“I bought the airplane about 18 months ago,” Trace continued. “It was a relatively low-time (5,000 hours) Civil Air Patrol airplane. It was supposedly almost completely restored before I purchased it, and the #4 cylinder was replaced. I can’t help but wonder whether there’s something I did while learning to fly in it that caused these head cracks? Or whether it was something one of the 20 pilots who flew it while it was a CAP airplane? Anyway, I never heard any mention of a borescope inspection during the prebuy. In fact, I never heard of a borescope until I started watching Mike’s webinars.”

“I don’t see any engine monitor data uploaded to our system,” said Brandon. “Do you have an engine monitor installed? If not, that should be at the top of your list of improvements for this airplane. Without one, you are flying blind.”

“I do have an Electronics International UBG-16 engine monitor,” Trace reported. “It was installed last November. Unfortunately, I’ve not figured out how to download the data from the UBG-16 so I haven’t been able to upload any to the SavvyAnalysis platform. If you can help me figure that out, I’ll be very happy to upload the data.”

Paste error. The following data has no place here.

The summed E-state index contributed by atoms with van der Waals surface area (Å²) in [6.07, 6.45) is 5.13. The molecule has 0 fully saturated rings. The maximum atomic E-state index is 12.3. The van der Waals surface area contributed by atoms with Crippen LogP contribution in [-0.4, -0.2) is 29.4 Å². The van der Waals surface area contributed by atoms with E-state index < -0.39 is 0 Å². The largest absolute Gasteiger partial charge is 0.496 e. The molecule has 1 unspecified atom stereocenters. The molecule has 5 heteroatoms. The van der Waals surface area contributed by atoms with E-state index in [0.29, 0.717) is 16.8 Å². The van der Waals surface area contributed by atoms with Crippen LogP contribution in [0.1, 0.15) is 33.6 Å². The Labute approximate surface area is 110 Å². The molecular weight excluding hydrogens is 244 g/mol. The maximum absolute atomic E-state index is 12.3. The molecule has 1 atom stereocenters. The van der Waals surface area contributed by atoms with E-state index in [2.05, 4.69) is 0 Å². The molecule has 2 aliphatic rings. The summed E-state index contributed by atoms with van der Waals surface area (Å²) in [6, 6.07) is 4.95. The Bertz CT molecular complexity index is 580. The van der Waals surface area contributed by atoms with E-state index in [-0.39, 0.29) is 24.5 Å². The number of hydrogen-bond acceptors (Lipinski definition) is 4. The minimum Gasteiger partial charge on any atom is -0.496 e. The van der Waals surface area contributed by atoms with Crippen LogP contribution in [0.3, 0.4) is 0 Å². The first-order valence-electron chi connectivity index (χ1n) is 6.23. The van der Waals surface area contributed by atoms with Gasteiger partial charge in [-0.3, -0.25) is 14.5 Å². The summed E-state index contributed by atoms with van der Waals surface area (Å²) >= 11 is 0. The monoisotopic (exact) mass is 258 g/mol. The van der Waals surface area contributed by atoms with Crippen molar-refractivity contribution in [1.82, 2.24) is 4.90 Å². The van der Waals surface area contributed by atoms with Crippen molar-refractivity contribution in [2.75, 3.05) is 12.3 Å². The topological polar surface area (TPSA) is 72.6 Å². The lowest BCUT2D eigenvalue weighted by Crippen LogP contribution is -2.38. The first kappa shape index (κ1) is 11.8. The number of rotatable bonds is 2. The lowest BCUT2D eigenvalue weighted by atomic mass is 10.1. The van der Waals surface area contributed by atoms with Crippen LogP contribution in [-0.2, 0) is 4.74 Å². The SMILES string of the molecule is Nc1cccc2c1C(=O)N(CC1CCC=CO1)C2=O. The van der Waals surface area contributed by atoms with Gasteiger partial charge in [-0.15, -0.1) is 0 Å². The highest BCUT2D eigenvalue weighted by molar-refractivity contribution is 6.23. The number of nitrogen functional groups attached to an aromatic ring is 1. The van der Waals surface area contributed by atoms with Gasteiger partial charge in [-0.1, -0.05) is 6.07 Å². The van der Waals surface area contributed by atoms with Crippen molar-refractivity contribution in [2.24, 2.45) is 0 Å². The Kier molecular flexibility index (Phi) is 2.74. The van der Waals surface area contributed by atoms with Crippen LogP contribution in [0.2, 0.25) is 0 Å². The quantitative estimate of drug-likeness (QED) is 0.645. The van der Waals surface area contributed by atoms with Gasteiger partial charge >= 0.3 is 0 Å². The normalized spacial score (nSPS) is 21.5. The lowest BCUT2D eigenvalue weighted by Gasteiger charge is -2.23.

“We can certainly help with that,” said Brandon. “And we’d be happy to look at the data to see how you’ve been operating the engine. But frankly I doubt very much that the head cracks were your fault. Because it’s unusual to find such head cracks in cylinders with only 1,400 hours since new, I would strongly recommend that you submit a Service Difficulty Report (SDR) to the FAA on this, and include high-resolution photos of the cracks. You can do that by filling out the SDR Report form (FAA Form 8070-1). It’s a PDF fill-in form. Doing this might just help out some other aircraft owner.”

We just love working with maintenance-involved aircraft owners like Trace! His story is a perfect example of why for decades Mike has been strongly urging aircraft owners to get involved in an owner-assisted annual at least once in their ownership career. Huge kudos to Trace for doing this, and for taking the initiative to do a borescope inspection when his IA showed no interest in doing one.

Trace’s story also illustrates how the SavvyQA consulting program empowers aircraft owners with expert second opinions to help them make good maintenance decisions. While your mechanic may be knowledgeable and experienced, there’s nothing like a second set of eyes and cerebral cortices to give you confidence he’s giving you good advice—or to alert you if perhaps he isn’t. SavvyQA costs just $375/year for a piston single like Trace’s, and it includes SavvyAnalysis engine monitor data analysis and 24/7 breakdown assistance (“AAA for GA”) at no additional cost. Have you enrolled yet?

You bought a plane to fly it, not stress over maintenance.